Best weight loss superfoods nutritionists say you must keep in your kitchen
If you are trying to lose weight, don’t be confused by diet fads and ‘superfoods’ flooding supermarket shelves. Two nutritionists reveal 12 healthy essentials in their kitchen that will help you reach your fitness goals and lose kilos.Updated: Dec 09, 2018 17:02 IST
When it comes to weight loss, one of the biggest myths most people fall for is to think you need to make drastic changes in your meal patterns (think going on a juice cleanse diet, or living on a slice of orange for the whole day). You are also confused if you need to splurge on ‘superfoods’ like kale or avocado. But nutritionists swear that it is basic changes in diet that matter, especially for long-term weight loss.
If you are struggling with losing weight, one good method is to follow what nutritionists like to eat on a daily basis, and take a leaf from their diet journal. We spoke to Mumbai-based nutritionist Anjali Peswani, and Niyati P Likhite, dietician, Fortis Hospital, Mumbai to know about the foods they swear by:
“Eggs are one of the most essential ingredients and a great source of protein. It has all 9 essential amino acids,” says Peswani. Studies have also shown that eggs contain a nutrient called lutein, which could be a factor in keeping your brain healthy later in life.An egg a day can also cut down risk of stroke by 12%.
Carrots and cucumber
Carrot can be a versatile root that can be used in salads, vegetable preparations, sauces and can work as a snack at odd hours. “It is rich in beta carotene and is excellent for one’s eyesight,” says Peswani. Cucumber is also a good vegetable to stock in summer as it has a high water content and is loaded with fibre and B-complex vitamins, says Peswani.
Both nutritionists agree that curd is a ‘superfood’. “It contains good bacteria that keeps your gut healthy and keeps acidity at bay. It is also rich source of calcium,” says Peswani. Yoghurt is good source of diary protein, magnesium, Vitamin B12, and good fatty acids. “Combining yoghurt and fruit provides probiotics, high quality protein, important fatty acids and micronutrients. It is beneficial for weight loss, and for those with diabetes and heart disease,” says Likhite. A recent study also showed that long-term yoghurt intake might reduce the risk of cardiovascular problems.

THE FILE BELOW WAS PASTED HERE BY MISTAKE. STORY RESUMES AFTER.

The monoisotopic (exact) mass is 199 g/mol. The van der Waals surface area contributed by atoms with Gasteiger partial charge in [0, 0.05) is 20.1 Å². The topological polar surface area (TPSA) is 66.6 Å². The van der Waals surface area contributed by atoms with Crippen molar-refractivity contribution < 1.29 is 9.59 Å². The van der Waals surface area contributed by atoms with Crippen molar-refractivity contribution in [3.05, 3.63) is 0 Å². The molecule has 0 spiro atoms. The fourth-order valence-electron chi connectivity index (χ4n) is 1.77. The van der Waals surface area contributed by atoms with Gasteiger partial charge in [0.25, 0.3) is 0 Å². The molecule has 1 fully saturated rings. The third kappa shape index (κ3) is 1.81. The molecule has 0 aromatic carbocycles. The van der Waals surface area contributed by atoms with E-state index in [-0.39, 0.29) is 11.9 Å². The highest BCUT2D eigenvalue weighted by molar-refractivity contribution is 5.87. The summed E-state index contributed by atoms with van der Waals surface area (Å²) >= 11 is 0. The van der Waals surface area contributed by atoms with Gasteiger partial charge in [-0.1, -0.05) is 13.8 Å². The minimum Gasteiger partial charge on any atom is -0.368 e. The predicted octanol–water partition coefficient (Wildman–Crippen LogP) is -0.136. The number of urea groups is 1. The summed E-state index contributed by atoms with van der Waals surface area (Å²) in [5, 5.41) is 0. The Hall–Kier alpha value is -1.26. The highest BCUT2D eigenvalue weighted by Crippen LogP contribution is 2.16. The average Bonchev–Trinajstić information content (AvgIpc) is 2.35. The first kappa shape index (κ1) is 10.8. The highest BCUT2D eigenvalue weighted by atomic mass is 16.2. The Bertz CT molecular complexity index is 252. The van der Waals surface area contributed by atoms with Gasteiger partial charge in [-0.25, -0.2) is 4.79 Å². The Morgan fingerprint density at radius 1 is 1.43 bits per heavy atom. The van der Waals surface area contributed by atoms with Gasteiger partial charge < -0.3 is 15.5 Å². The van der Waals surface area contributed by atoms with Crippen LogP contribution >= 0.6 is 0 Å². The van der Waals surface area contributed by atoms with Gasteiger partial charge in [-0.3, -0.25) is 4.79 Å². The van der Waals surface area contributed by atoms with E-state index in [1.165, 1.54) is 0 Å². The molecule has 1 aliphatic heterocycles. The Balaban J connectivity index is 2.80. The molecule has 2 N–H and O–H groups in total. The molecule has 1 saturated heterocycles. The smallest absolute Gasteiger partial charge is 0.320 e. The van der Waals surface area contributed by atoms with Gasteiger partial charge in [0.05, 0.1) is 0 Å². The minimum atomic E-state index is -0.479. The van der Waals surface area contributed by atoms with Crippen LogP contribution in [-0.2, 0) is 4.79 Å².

“It is a great way to get my daily dose of essential fatty acids. It helps me keep my good cholesterol (HDL) up and brings the bad cholesterol (LDL) down. one spoon a day is all that I need,” says Peswani.
For those with a sweet tooth, dark chocolate can be a healthier option. “It is rich in antioxidants and keeps skin glowing,” says Peswani. Studies show that compounds found in cocoa are good for your heart, and it can reverse ageing by reducing damaging oxidative stress and neuroinflammation.
Sprouts are rich in protein and nutrients like Vitamin E & K, iron, phytochemicals and antioxidants. “It strengthens the immune system, boosts your blood supply and is good for the hair as it contains micronutrients like zinc, folic acid, riboflavin, copper and magnesium. Sprouts can be steamed quickly in a small amount of water, or they can be immersed in boiling water for 2 minutes. This will minimise nutrient loss and aid digestion,” says Likhite. They are also versatile and can be enjoyed as sprout salad, sprouts & vegetable sandwich, or sprouts bhel.
“It is a mixture of oats, wheat flakes, cornflakes, barley, ragi, puffed rice, jowar and rice flakes. It is an ideal snack for munching in between meals and can be consumed with milk. They are low in calories and packed with nutrients, including Fibre, Vitamin B, antioxidants and minerals like zinc, copper and magnesium,” says Likhite.
Buttermilk is the ideal drink to have during summer as it has a cooling effect. “90% of buttermilk is water, hence it helps maintain the water balance in the body. It is rich in proteins, vitamins, essential bacteria (probiotics) for digestion, calcium and is a low-fat drink. It can be taken along with meals or in between meals. Spices such as cumin powder, pepper, ginger, green chilies, curry leaves and coriander can be crushed and added to the mixture, to enhance its taste and therapeutic benefits,” says Likhite.
Nuts are considered to be heart-healthy snacks. “They are rich in protein, unsaturated fatty acids, Omega 3 fatty acids, Vitamin E and fibre. It helps in improving HDL (good) cholesterol. The only concern while eating nuts is that they are high in calories. Hence it is important to limit the portion size,” says Likhite. She recommends that a handful of nuts be eaten in a day. Healthy nuts include almonds, walnuts, pistachios, cashews, figs, apricots and dates. Peswani also recommends dates as they are a rich source of iron and fibre. “This power-packed food helps me get off my mood swings in a jiffy,” says Peswani.
Waterchestnut (singhara) flour pancakes
It is good source of protein and minerals and is rich in vitamin B and potassium. “It is an ideal food choice as it is low in calories, but high in vitamins and fibre. It is good for diabetics. It has detoxifying and cooling properties as well. You can use it to make dosas and dhokla by adding vegetables and groundnuts to it. Enjoy it with tomato or green chutney or with curd,” says Likhite.
Aam Panna is a tasty and refreshing summer drink prepared from raw mangoes. “It is known for its heat-resistant properties. It is good source of B1, B2, Niacin, Vitamin E, A and C. It is good to treat GI disorders, good for skin and the eyes as well. It prevents your body from excreting excess iron and salt through sweat, and improves digestion,” says Likhite.
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